Oh boy: Radiation levels soaring at damaged Japanese nuclear plant, pressure out of control; Update: Just hours left to prevent meltdown? Update: Electricity supplies arrive

posted at 6:35 pm on March 11, 2011 by Allahpundit

It’s not a Three Mile Island situation yet, let alone a Chernobyl, and given the fact that the reactors are covered with containment vessels (which Chernobyl wasn’t), it’s unlikely to get quite that bad. But Dow Jones is now reporting that the local electric company says it’s “lost control over pressure in the reactors,” and stories on the wires an hour ago claimed that radiation levels in the control room at the plant have reached 1,000 times their normal level. And so one of the worst days in Japanese history may be about to turn worse still.

This Reuters piece explains the problem concisely. In a nutshell, the reactors are overheating because they can’t pump coolant into them. So massive was the quake that virtually all of the plant’s power sources are offline; no power means no pump means no coolant, which means the cores are going to get hotter and hotter. As you’ll see below, they do have emergency diesel systems available to get some coolant in there, but it sounds like that may succeed only in slowing the pace of the overheating, not reversing it. Potentially, it may get so hot that it melts down; in the near term, the heat in the chamber will produce radioactive steam, which will have to be released into the atmosphere or else the chamber could blow.

Unbelievable:

If the outage in the cooling system persists, eventually radiation could leak out into the environment, and, in the worst case, could cause a reactor meltdown, a nuclear safety agency official said on condition of anonymity, citing sensitivity of the issue.

Another official at the nuclear safety agency, Yuji Kakizaki, said that plant workers were cooling the reactor with a secondary cooling system, which is not as effective as the regular cooling method.

Kakizaki said officials have confirmed that the emergency cooling system — the last-ditch cooling measure to prevent the reactor from the meltdown — is intact and could kick in if needed.

“That’s as a last resort, and we have not reached that stage yet,” Kakizaki added…

“They are busy trying to get coolant to the core area,” Sheehan said. “The big thing is trying to get power to the cooling systems.”

There was some confusion earlier when Hillary declared that the U.S. had sent some emergency coolant to Japan and the Air Force said, er, no we didn’t. But at the moment it’s immaterial — the problem isn’t finding coolant to pump, it’s pumping in the already available supply. Meanwhile, apparently some radioactive material was already released into the sea when the quake hit and four reactors automatically shut down. Japanese officials say it’s not a threat to anyone and insist that they’re not at crisis stage yet, but 3,000 people in a two-mile radius have already been evacuated and those who remain within a seven-mile radius have been told to stay indoors. Gulp.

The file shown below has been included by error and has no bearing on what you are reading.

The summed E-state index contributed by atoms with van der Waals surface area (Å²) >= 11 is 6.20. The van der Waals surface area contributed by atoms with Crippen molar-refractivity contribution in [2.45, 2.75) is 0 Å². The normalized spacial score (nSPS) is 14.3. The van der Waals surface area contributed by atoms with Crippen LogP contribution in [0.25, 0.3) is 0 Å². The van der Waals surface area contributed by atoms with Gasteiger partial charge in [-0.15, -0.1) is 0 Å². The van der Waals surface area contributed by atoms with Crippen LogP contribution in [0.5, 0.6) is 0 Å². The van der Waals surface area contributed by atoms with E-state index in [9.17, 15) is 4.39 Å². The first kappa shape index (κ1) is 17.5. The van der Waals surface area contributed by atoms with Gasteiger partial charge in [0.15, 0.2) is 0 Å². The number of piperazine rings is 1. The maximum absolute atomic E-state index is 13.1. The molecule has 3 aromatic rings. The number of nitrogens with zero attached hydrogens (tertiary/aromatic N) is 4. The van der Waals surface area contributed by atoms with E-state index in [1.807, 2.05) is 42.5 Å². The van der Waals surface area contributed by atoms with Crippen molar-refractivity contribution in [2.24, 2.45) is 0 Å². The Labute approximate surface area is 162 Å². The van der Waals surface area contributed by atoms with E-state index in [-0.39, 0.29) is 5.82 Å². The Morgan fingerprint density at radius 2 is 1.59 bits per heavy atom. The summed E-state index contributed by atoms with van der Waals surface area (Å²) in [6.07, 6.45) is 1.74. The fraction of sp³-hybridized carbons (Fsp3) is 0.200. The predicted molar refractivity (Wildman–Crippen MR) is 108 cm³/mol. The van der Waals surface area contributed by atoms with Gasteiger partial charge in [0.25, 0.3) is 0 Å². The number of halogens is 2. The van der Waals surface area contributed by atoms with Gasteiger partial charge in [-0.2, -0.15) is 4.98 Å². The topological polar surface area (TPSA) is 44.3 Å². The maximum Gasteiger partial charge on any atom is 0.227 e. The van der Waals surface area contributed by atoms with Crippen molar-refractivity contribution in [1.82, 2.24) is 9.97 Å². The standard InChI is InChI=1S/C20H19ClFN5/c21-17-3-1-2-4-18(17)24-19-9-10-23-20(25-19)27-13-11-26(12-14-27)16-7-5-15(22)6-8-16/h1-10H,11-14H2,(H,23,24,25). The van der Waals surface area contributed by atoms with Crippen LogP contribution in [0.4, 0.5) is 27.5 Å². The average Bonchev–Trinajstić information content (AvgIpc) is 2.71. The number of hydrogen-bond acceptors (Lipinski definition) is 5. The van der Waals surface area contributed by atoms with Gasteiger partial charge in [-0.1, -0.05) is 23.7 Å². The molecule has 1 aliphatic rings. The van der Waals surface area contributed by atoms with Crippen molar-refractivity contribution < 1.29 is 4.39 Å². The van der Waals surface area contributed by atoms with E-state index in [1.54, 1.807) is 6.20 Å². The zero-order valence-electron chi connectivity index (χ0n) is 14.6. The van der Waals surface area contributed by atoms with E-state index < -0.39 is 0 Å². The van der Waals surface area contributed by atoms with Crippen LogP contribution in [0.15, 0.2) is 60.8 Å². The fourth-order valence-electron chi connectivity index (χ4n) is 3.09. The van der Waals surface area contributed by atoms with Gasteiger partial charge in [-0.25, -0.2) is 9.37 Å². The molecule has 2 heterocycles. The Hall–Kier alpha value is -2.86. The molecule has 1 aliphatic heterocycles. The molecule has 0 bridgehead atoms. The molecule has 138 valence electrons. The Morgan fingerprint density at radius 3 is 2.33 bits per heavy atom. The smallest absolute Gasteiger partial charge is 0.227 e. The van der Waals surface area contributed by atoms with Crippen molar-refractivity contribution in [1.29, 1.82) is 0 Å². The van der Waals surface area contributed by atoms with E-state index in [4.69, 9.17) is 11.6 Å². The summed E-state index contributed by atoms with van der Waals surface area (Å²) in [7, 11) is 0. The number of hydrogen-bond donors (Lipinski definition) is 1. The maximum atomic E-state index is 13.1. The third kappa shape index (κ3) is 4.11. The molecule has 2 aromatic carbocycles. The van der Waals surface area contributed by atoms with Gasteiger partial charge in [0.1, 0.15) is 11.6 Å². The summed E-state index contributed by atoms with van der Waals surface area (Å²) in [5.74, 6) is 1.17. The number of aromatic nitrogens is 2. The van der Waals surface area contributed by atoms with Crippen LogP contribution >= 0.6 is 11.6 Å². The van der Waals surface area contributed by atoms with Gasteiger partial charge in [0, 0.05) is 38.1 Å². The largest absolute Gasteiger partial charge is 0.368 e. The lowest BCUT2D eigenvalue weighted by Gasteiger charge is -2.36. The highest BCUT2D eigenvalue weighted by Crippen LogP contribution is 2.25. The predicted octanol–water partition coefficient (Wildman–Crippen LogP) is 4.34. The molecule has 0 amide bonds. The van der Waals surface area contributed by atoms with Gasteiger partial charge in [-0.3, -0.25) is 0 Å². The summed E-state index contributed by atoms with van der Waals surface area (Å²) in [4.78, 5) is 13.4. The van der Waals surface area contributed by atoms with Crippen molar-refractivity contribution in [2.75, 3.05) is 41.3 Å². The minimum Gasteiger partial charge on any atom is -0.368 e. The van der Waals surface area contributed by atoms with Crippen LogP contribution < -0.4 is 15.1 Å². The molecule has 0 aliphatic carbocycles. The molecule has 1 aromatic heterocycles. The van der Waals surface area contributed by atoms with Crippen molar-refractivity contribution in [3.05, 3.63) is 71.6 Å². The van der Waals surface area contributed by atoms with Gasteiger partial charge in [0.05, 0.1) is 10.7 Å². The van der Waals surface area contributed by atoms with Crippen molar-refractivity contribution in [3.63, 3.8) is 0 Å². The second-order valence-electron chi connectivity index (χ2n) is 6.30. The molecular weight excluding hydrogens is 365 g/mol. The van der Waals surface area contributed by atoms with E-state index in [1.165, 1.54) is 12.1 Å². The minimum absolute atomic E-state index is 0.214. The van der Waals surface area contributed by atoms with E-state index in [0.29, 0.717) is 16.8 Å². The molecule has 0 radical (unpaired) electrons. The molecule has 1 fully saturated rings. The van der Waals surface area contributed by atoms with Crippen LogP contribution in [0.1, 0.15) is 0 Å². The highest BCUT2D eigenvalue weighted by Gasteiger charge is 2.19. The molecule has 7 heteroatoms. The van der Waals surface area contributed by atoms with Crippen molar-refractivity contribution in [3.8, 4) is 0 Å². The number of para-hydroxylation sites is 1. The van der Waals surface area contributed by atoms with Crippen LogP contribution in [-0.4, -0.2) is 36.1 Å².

We’re bound to have updates of some kind on this story later, so watch this space. Exit question: Will Japanese engineering ingenuity prevent a total catastrophe here the same way it did with those swaying skyscrapers in Tokyo? Quote:

Mark Hibbs, a nuclear expert at the Carnegie Endowment for International Peace, told Reuters that there is serious concern in Japan whether the cooling of the core and removal of residual heat could be assured. “If that does not happen, if heat is not removed, there is a definite danger of a core melt … fuel will overheat, become damaged and melt down.”

“Even if fuel rods melt and the pressure inside the reactor builds up, radiation would not leak as long as the reactor container functions well,” Tomoko Murakami, leader of the nuclear energy group at Japan’s Institute of Energy Economics, told Reuters.

Update: The emergency cooling system is running on battery power right now, and the batteries are running down. Once all the juice is gone, it’ll be only hours until meltdown.

Officials are now considering releasing some radiation to relieve pressure in the containment at the Daiichi plant and are also considering releasing pressure at Daini, signs that difficulties are mounting. Such a release has only occurred once in U.S. history, at Three Mile Island.

“(It’s) a sign that the Japanese are pulling out all the stops they can to prevent this accident from developing into a core melt and also prevent it from causing a breach of the containment (system) from the pressure that is building up inside the core because of excess heat,” said Mark Hibbs, a nuclear expert at the Carnegie Endowment for International Peace.

While the restoration of power through additional generators should allow TEPCO to bring the situation back under control, left unchecked the coolant could boil off within hours. That would cause the core to overheat and damage the fuel, according to nuclear experts familiar with the Three Mile Island accident in Pennsylvania in 1979.

It could take hours more for the metal surrounding the ceramic uranium fuel pellets in the fuel rods to melt, which is what happened at Three Mile Island.

A horrifying quote from a nuclear waste specialist who spoke to ABC: “Given the large quantity of irradiated nuclear fuel in the pool, the radioactivity release could be worse than the Chernobyl nuclear reactor catastrophe of 25 years ago.”

Update: Cliche though it may be, this is indeed a race against time. The batteries powering the cooling pumps can run for about eight hours. After that…